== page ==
It’s a challenging process to get legal charges removed or sealed in Virginia. But it’s absolutely doable if you meet certain criteria and have a good lawyer. For now, Virginia courts sometimes clear charges when the accused is acquitted or the case is dismissed. And in the next few years, Virginia laws will expand expungement to include some misdemeanor and low-level felony convictions. Whether you’re convicted of a crime or charged and acquitted, it’s crucial to know the ins and outs of the legal system to clear your name. Working with an experienced attorney is the best way to make the process go smoothly.
What Is Expungement?
Expungement is a legal process where a person who has been charged with a crime but not convicted can have police and court records sealed from the public. The documents aren’t destroyed but do not show up on background checks. You can petition for an expungement under the following circumstances:
- If you plead not guilty and are acquitted by a judge or jury.
- If the commonwealth’s attorney decides not to prosecute the case (known as nolle prosequi).
- When your case has been dismissed (deferred dismissals are not eligible).
- If you’re convicted and get an absolute pardon from the governor.
How Do I Get An Expungement?
Petitioning for expungement is complicated and time-consuming. Working with a skilled legal team can expedite and navigate the process. To request an expungement, you or your attorney must file a petition with the circuit court in the jurisdiction where the charges were filed. After you submit fingerprints, and the court transmits your petition to the commonwealth’s attorney. You must also submit a copy of the order for your acquittal or dismissal and the warrant or indictments for the charges you seek to remove. After the commonwealth’s attorney reviews the petition, it moves forward to a hearing. You and your attorney must demonstrate to the court why it should expunge your record. It’s the part of the process where having a seasoned lawyer on your side is most critical.
Can I Clear My Record If I’m Convicted of a Crime?
If you’re an adult, it’s unlikely that you can get a conviction sealed under current Virginia law unless the governor’s office grants a pardon. However, new Virginia laws slated to take effect in 2025 will allow for the expungement of some low-level felony and misdemeanor convictions.
New state laws will allow you to petition for expungement of the least serious felonies (Class 5 or 6 felonies, including some drug and larceny charges) and misdemeanor convictions. The new laws do not allow for expungement of Class 1-4 felonies, vehicular manslaughter, domestic assault, or DUI. Once the laws take effect, you’ll need to meet the following criteria to petition for expungement:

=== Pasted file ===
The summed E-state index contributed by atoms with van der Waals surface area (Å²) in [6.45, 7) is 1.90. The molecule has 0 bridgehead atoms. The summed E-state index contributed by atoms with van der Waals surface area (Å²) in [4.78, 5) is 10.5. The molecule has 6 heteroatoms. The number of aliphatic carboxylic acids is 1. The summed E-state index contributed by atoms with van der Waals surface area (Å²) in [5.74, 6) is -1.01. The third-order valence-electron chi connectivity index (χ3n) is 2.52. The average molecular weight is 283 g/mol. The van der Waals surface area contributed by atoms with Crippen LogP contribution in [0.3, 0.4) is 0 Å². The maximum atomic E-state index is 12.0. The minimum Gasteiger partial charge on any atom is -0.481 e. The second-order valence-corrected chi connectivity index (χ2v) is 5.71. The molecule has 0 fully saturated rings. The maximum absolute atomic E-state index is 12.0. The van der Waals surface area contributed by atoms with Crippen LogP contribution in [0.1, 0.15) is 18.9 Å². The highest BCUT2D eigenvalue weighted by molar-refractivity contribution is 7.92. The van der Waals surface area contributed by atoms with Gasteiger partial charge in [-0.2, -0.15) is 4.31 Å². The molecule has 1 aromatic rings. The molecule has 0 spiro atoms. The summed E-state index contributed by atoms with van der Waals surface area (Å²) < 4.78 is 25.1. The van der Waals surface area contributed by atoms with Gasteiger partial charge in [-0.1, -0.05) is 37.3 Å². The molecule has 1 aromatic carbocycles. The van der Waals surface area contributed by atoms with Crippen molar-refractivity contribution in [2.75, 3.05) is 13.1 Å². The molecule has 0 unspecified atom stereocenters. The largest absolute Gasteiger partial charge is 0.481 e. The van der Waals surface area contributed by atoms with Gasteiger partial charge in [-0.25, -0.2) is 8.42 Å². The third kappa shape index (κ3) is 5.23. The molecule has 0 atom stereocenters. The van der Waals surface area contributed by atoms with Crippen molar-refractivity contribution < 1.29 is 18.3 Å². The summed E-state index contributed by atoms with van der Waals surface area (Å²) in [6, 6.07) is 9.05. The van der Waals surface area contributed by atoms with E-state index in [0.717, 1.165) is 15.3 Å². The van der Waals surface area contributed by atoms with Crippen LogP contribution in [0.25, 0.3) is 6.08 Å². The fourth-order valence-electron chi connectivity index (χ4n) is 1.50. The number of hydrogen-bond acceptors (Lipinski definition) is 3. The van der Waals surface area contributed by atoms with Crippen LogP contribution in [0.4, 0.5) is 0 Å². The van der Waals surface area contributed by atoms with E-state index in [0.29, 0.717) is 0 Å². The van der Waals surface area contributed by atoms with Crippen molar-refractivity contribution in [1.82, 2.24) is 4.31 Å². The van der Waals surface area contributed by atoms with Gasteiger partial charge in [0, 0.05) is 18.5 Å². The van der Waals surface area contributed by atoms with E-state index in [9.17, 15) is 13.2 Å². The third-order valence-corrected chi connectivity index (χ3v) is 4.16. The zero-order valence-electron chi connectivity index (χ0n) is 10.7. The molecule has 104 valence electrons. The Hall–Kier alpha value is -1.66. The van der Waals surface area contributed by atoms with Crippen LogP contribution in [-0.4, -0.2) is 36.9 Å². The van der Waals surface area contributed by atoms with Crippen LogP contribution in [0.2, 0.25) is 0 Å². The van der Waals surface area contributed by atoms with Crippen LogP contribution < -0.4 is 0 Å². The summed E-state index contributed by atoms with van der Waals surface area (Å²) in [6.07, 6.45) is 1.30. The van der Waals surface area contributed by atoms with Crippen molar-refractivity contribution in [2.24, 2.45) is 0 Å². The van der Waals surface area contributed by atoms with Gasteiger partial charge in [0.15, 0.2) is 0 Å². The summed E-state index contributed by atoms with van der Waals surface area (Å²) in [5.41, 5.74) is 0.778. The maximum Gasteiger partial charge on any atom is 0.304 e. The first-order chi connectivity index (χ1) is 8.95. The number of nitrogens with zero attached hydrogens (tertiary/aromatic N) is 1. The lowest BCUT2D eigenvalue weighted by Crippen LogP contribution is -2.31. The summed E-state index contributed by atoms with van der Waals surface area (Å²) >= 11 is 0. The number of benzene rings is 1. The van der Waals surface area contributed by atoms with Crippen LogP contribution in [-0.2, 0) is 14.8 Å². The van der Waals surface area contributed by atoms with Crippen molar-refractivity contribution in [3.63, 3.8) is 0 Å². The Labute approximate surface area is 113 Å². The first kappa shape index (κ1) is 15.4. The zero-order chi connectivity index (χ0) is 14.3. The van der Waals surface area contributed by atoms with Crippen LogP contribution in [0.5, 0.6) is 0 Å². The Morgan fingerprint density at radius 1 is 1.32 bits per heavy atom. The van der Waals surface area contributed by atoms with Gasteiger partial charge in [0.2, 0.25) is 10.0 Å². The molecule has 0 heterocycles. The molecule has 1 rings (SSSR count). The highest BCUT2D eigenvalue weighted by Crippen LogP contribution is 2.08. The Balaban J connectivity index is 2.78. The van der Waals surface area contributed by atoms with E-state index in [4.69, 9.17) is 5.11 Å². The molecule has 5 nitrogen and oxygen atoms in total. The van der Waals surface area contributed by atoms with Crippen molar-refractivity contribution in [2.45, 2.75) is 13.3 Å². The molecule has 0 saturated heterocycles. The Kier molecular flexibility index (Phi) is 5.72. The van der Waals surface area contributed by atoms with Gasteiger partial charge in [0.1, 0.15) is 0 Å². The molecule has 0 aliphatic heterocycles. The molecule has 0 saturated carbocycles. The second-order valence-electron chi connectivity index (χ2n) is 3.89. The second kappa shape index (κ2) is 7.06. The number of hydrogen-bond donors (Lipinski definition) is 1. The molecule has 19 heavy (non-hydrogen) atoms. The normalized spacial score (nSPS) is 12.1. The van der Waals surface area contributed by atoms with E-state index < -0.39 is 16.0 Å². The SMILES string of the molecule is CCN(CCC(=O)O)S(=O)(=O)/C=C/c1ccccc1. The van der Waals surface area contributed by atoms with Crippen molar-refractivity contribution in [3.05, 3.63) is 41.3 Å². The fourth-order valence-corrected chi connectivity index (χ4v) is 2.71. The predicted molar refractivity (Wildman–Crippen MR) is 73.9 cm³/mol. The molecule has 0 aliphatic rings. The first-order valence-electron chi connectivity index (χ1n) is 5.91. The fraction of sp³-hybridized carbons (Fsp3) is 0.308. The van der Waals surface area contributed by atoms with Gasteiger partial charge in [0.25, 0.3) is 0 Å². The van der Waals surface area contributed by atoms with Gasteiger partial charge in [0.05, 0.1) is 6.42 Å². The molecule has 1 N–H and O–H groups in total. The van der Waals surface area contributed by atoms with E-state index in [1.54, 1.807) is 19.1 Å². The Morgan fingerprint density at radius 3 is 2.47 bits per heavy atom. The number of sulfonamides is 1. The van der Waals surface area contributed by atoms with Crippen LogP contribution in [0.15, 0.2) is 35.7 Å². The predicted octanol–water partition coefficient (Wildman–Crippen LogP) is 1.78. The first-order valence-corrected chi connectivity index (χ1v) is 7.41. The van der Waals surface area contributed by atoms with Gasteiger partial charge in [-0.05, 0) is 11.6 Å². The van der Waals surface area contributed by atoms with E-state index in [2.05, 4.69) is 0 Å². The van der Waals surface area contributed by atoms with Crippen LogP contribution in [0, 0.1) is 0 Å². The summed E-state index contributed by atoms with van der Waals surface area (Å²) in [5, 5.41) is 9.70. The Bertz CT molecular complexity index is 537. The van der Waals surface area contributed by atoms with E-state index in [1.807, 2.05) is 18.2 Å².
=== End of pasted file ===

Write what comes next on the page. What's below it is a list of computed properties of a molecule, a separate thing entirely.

- You have never been convicted of a Class 1 or 2 felony and restrictions on other felony convictions.
- Seven years have passed since the conviction in question.
- You were not convicted of any crime (not counting traffic infractions) during those seven years.
- If your conviction involved drug or alcohol use, you are required to demonstrate rehabilitation.
Virginia’s new expungement laws don’t take effect until 2025. However, if you’ve been convicted of a low-level felony or a misdemeanor, start thinking about the process now. Keep your criminal history clean and talk with your attorney about future plans.
How Do I Obtain A Pardon?
According to Virginia’s Secretary of the Commonwealth, a pardon “provides unique relief to individuals with exceptional circumstances who have demonstrated rehabilitation.” Only an absolute pardon from the governor clears your criminal record. To petition for a pardon, you must have pleaded not guilty during the entire judicial process. You’re not required to have an attorney submit the petition. However, requesting a pardon is a complex and time-consuming process. Having a skilled attorney on your side can expedite the process and boost your chances of success.
Can I Get Charges Removed From My Record On My Own?
Technically, Virginia residents can petition for expungements and pardons directly. But experience shows that hiring a skilled attorney can make the process move more quickly and efficiently and increase chances of success.
First, it’s essential to hire an attorney immediately when you are initially charged. It’s more effective to lay the groundwork for clearing your name at the beginning of the process than after.
A skilled defense attorney can often get charges dismissed or reduced and works to secure a not guilty verdict, putting expungement within reach.
Your attorney can begin the process of getting charges removed from your record immediately if the court dismisses your charges or finds you not guilty. If you’re convicted, your attorney will work on longer-term options for clearing your name, taking into account new Virginia laws.
The Laurel Brigade Law Group is known throughout Northern Virginia for aggressive yet ethical criminal defense. Our team of seasoned attorneys is well-established in the region and well-versed in state laws and processes, including expungement and pardons. We’re ready to help you clear your name and start fresh.